However, these agreements aren’t new, and to date, they haven’t impacted a large number of users; generally YouTube does follow the DMCA Takedown Process if a copyrightholder complains, which allows the uploader to “counter-notice” and explain why the video is noninfringing.
Fair Use in the US is a lawful use of copyright, and in most cases, where a remixer or vidder says a work is Fair Use - and it is - YouTube generally reinstates the content in full, at least for viewers in the United States.
Fair Use, as a matter of law, isn’t impacted by what private companies choose to do on their own sites.
Fair use is the right to make some use of copyrighted material without getting permission or paying. It is a basic limit on copyright law that protects free expression.
YouTube has long hosted works that qualify as Fair Use - and they’re not the only site that does so. Tumblr, for example, allows users to upload videos right to the site, as long as you own the content, or it’s legal for other reasons; since Fair Use is a lawful use of copyright, that’s one reason.
YouTube has been a beneficiary of something called the Digital Millennium Copyright Act’s Safe Harbor, which deflects financial liability from sites that host infringing content, if they take the content down when a copyright-owner reports that it’s infringing. There’s a whole Registered Agent-Notice-CounterNotice process in place, and if you don’t follow the various steps, you can’t benefit from the Safe Harbor provisions.
If YouTube is entering into agreements with “certain music copyright owners” that result in YouTube handling “videos containing their sound recordings in ways that differ from the usual processes on YouTube” there is a possibility that YouTube may not be able to take advantage of the Safe Harbor provisions for other content on the site. Can it be that the more they get involved in removing non-infringing (and infringing) works outside of the DMCA process, the less likely they are to be a DMCA Safe Harbor?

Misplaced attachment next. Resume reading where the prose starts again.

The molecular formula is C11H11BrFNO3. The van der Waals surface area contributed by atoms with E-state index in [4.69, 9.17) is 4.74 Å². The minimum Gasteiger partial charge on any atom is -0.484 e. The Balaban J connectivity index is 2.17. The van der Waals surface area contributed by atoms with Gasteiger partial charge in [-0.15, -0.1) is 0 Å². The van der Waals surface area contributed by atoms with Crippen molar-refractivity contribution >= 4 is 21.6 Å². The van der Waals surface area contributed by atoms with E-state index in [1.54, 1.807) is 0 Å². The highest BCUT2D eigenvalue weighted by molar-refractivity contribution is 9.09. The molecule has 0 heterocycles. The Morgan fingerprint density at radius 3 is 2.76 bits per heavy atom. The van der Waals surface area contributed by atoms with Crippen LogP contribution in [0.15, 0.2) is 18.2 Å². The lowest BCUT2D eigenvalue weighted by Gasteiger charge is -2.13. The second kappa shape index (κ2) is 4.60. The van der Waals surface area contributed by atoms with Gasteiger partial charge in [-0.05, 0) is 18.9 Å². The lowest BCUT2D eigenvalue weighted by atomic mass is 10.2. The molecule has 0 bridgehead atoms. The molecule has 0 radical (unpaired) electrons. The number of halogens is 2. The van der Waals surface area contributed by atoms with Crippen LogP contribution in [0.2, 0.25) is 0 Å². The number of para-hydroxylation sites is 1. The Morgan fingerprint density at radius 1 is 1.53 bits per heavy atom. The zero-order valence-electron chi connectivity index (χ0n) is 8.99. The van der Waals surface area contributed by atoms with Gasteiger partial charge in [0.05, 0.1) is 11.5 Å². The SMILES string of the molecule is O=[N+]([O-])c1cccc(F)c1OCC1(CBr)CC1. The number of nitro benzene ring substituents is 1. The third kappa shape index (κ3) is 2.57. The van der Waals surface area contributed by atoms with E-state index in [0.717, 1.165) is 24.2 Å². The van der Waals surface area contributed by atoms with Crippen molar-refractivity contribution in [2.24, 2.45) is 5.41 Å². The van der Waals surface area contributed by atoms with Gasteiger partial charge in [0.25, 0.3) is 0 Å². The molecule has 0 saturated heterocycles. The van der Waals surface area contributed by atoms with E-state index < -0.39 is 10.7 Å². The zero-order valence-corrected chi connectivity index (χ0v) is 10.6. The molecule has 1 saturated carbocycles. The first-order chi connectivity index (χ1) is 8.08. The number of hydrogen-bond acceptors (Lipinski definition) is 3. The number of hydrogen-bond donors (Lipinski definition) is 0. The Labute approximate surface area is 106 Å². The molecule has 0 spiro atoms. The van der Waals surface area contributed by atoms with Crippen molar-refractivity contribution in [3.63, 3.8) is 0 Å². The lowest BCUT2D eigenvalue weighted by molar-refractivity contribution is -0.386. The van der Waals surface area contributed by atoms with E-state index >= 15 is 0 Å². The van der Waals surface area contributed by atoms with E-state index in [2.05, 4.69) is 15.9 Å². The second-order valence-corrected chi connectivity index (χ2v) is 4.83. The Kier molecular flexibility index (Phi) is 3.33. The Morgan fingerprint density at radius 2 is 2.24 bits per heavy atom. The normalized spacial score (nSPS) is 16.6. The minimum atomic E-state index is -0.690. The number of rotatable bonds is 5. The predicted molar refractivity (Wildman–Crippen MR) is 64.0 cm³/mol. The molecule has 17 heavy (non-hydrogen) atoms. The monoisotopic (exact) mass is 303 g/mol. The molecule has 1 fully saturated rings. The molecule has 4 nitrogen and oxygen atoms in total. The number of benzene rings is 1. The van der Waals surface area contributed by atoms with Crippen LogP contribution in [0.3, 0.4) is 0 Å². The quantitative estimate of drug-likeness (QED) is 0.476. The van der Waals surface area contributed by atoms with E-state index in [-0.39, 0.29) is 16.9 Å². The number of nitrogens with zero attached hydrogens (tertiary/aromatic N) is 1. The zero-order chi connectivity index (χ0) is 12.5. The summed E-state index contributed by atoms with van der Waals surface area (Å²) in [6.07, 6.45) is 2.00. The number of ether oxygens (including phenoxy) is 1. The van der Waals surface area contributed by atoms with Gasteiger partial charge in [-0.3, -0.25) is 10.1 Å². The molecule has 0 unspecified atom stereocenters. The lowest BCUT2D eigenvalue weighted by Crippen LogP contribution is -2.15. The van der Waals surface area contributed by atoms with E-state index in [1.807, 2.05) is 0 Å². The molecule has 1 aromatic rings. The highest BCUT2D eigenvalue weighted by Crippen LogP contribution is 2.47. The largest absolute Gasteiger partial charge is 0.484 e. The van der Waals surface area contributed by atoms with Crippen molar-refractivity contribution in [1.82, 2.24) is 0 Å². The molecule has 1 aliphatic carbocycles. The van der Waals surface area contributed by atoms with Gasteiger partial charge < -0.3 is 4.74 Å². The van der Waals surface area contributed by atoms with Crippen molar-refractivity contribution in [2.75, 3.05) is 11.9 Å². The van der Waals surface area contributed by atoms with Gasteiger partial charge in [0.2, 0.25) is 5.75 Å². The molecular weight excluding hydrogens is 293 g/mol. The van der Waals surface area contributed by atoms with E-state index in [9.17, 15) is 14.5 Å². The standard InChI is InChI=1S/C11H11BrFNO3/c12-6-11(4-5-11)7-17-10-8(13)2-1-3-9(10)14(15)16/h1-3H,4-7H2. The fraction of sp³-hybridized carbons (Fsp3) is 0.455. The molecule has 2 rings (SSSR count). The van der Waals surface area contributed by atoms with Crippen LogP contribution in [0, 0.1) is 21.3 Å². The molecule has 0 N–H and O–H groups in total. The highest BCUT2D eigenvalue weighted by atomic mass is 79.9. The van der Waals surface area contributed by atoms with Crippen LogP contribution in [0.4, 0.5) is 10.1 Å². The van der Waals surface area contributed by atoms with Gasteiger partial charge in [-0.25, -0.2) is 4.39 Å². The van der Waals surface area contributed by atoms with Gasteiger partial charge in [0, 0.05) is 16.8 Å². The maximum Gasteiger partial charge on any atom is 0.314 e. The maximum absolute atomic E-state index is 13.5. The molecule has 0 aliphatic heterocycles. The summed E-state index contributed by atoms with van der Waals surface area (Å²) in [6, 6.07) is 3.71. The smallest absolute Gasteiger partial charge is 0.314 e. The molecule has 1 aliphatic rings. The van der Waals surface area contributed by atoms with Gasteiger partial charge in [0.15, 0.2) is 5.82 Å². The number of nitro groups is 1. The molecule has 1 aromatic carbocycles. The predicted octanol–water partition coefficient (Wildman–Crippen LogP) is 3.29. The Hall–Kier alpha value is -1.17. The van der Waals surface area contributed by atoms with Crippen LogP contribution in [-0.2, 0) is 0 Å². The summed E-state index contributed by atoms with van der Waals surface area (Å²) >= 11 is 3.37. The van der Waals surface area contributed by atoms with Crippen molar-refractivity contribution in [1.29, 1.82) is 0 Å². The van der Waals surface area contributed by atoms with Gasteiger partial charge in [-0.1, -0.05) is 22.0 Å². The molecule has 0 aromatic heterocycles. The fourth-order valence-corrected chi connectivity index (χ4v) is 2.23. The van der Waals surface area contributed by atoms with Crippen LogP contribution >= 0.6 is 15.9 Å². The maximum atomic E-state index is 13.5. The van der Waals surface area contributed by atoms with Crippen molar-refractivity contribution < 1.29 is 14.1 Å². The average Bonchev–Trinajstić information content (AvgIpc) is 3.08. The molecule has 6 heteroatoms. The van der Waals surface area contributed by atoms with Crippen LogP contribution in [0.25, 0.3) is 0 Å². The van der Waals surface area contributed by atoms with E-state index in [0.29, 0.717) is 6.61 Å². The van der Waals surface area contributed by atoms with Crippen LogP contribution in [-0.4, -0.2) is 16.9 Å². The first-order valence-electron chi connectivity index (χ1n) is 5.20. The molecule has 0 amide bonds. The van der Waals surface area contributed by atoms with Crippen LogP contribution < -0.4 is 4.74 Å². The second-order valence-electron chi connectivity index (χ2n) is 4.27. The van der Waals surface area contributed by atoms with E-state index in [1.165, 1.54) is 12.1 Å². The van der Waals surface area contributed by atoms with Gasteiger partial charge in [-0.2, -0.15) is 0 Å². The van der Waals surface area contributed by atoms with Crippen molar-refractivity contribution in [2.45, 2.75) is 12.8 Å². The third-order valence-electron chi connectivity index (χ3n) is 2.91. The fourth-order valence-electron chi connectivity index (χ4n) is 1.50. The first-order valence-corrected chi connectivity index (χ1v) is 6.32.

The thing is, the agreement that YouTube has with Universal (and possibly other companies) isn’t new; it’s been around since at least 2011 and possibly 2009 or before. FYC’s Heidi got emails from YouTube in 2008 that said, “UMG has claimed some or all audio content in your video Going Underground. This claim was made as part of the YouTube Content Identification program.” (The link goes to the page in the Wayback Machine.)
While some remixers and vidders think that the UMG agreement means that all remixes and fanvids which include songs from Universal Music Group “remain disabled” - they don’t. It’s impossible to tell why certain vids get to stay up and others are taken down and put up and taken down, since the contract between UMG and YouTube is private - and may possibly have been updated since 2009, or 2011, or 2013. It’s impossible to know what the actual parameters are without hearing directly from YouTube or Universal.
We’re going to try and find out.
If this is the same thing that’s been happening occasionally on YouTube since 2009, this doesn’t mean the death of the “YouTube remix” - especially because there are so many other places online to post remixed content - like tumblr - and ways to redirect people to other sites via “silent trailers" on YouTube. And it doesn’t mean anything has changed with regard to the law of Fair Use in the US; the law is what the law is.
Fanworks, remixes and fan-created content have thrived and flourished, online and offline, for decades if not centuries. Even if one site has decided to be weird about users sharing content, it’s not a harbinger of doom for creative fans and their awesome shares, remixes and disruptions.
And we’ll be talking about this on Friday, July 25 at San Diego Comic Con as part of the awesome panel on Transformative Works and Transmedia Creations with theorlandojones of Sleepy Hollow, transmedia producer flourish Klink, Dr. Henry Jenkins, Aron Levitz of wattpad and FYC’s heidi8 as moderator (and FYC’s Hannah will be around too). Learn more here - and if you can’t make it, we’ll have at least an audio recording up afterwards - possibly via DropBox and maybe, yes, on YouTube.